What Is A Pitch Deck, How To Develop A Winning Pitch Deck?

What is Pitch Deck?

A pitch deck, also known as a startup pitch deck or slide deck, is a visual document that tells investors about your business plan, products or services, funding requirements, and key criteria such as value, target market, and financial goals.

Size Of A Pitch Deck

A pitch deck’s average length is 12 to 14 slides (but never more than 20), with each slide communicating one separate concept. The order of events can change depending on how you choose to tell your story.

The following points must contain in your slides:

  • The company’s mission
  • The difficulty
  • Market potential and target market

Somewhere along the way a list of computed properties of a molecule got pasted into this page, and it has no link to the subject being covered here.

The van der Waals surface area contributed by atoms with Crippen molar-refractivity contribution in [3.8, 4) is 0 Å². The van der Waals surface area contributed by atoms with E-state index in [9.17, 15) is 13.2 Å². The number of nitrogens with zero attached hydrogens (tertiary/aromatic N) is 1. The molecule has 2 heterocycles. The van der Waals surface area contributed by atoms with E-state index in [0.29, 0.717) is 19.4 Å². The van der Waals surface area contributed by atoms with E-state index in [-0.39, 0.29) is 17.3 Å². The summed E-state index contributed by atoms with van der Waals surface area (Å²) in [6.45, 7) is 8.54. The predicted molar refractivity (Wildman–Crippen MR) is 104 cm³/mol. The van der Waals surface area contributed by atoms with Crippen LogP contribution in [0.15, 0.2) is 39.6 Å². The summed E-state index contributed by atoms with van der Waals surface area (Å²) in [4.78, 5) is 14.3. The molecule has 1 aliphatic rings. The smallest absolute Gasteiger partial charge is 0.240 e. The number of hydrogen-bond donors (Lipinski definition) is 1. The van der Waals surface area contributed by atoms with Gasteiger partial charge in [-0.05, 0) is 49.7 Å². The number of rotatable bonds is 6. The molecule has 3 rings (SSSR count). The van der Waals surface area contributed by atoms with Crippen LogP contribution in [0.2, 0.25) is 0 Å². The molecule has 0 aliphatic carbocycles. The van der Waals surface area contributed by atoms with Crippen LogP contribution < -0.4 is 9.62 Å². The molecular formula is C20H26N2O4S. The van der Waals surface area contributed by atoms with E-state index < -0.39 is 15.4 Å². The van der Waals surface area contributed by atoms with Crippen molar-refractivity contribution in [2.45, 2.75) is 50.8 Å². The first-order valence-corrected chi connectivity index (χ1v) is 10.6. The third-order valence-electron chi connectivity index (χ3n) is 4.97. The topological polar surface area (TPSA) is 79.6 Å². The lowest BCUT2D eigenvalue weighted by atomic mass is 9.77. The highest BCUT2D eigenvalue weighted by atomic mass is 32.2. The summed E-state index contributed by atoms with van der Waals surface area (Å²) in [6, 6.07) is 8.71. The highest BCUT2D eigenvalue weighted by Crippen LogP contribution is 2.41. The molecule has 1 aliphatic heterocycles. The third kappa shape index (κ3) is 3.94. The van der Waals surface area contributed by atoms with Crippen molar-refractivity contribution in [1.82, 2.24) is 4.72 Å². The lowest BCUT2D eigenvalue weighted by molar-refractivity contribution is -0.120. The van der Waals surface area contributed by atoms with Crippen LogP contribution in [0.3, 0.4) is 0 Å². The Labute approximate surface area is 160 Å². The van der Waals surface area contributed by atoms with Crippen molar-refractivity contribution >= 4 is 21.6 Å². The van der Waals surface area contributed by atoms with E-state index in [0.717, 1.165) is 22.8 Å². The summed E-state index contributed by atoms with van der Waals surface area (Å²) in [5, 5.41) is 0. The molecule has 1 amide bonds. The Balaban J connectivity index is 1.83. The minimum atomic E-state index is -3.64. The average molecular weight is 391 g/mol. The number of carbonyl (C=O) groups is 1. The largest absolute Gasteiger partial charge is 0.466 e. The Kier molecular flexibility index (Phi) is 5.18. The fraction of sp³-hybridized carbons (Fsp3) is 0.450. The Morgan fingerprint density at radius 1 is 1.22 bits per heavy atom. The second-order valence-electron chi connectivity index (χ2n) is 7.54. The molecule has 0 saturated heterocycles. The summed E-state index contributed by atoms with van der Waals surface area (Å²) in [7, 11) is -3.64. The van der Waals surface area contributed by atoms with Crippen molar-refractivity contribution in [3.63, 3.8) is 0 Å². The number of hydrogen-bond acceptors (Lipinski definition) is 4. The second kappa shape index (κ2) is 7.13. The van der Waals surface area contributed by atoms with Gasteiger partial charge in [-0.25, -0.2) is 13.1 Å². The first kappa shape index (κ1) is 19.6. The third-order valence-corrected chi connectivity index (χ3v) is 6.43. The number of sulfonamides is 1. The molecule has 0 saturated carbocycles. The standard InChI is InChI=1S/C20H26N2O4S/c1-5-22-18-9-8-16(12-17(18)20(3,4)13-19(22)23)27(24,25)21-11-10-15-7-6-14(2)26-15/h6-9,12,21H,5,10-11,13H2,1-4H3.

• The solution or product
  • Business plan
  • The opposition
  • Marketing & sales plan
  • The team
  • Financials

Kinds Of Pitch Deck

You can get some practice by making two different pitch decks. An Email Deck is a document that contains a lot of information and is emailed to interested recipients.If you add more graphics to it, you can use it to identify individual investors. Because less text and more graphics draw greater attention, the Presentation Deck aids in the strengthening of the ideas.

How to Create a Winning Pitch Deck

Customize your presentation for your audience

The most important thing is to know who you’re talking to. In the style of a tweet, tell your story. The investor should remark something along the lines of, “I’m interested.” Your presentation should be adjusted to the unique audience and, as a result, the delivery medium. If you’re making a presentation to an investor who will be seeing it on a display, such as a tablet or a computer, make it self-explanatory, concise, and brief, with easily digestible bullet points…